Health Care Reform and Covering Sick Children – Say Ahhh! A Children’s Health Policy Blog

Once President Obama signed into law the health care
reform bill, we all started to dig a little deeper into what the provisions
mean for those in the “real world.” 
One issue that has risen to the top is untangling the new rules
governing when insurance companies have to cover sick children. So, let’s break
down what the bill does.

Soon children with employer-based insurance no longer can
be subject to pre-existing conditions. For example, a child with asthma who is
on a parent’s employer plan cannot be denied coverage for services during any
length of time related to his/her condition. This provision will be applicable
in a new health plan year beginning after September 23rd. (Note: this specific
change will not apply to children currently in individual market plans.)

The question many are asking is “what about a child that
is not currently insured?” While the current legislative language is not clear
on this issue, the White House has provided assurances that HHS will issue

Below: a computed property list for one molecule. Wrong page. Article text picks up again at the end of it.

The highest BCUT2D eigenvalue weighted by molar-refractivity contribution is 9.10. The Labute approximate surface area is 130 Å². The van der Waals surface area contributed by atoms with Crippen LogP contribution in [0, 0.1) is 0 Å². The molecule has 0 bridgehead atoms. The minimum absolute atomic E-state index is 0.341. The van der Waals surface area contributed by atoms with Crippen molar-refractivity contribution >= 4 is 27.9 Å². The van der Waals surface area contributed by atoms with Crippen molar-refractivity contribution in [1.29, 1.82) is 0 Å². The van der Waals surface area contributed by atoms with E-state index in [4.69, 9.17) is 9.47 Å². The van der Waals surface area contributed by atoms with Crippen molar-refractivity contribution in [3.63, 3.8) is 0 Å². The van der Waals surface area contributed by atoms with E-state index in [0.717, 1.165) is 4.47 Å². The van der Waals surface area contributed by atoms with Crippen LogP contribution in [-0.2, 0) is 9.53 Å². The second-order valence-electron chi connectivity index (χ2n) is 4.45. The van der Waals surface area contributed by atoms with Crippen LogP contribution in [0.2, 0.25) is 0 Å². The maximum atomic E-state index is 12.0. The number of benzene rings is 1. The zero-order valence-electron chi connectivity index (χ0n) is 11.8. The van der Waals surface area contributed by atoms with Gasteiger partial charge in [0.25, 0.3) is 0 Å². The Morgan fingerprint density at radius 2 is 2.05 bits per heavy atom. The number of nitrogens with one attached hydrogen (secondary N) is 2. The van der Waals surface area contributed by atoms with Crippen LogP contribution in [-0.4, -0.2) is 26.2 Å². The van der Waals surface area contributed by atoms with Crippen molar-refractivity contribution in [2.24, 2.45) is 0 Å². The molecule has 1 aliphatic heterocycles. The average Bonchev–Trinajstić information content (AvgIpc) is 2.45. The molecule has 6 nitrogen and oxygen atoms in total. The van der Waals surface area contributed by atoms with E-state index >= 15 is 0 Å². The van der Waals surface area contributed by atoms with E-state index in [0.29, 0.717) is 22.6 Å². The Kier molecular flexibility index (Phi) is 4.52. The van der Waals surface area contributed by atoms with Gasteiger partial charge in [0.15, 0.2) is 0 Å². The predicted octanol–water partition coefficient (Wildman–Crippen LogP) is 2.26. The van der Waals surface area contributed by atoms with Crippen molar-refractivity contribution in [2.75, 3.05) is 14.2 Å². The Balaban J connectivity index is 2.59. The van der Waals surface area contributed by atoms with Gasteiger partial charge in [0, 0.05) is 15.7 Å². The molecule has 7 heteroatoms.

regulations to address it. HHS spokesman Nick Papas stated:

“… the secretary of HHS is preparing to issue
regulations next month making it clear that the term ‘pre-existing exclusion’
applies to both a child’s access to a plan and his or her benefits once he or
she is in the plan for all plans newly sold in this country six months from

With this clarification, a new health plan would not be
able to deny coverage for a child under either an employer or individual plan
because of a pre-existing condition. For families with limited or no options to secure coverage right now when their child is sick, this change cannot come soon enough.

While this is all good news for families, how the insurance industry responds to these new protections for children will also be
critical. Specifically, since the provision to limit insurers from charging
different premiums based on health status doesn’t go into effect until 2014, we
need to monitor whether insurers will attempt to place the burden on families
and raise premiums once these changes go into effect.

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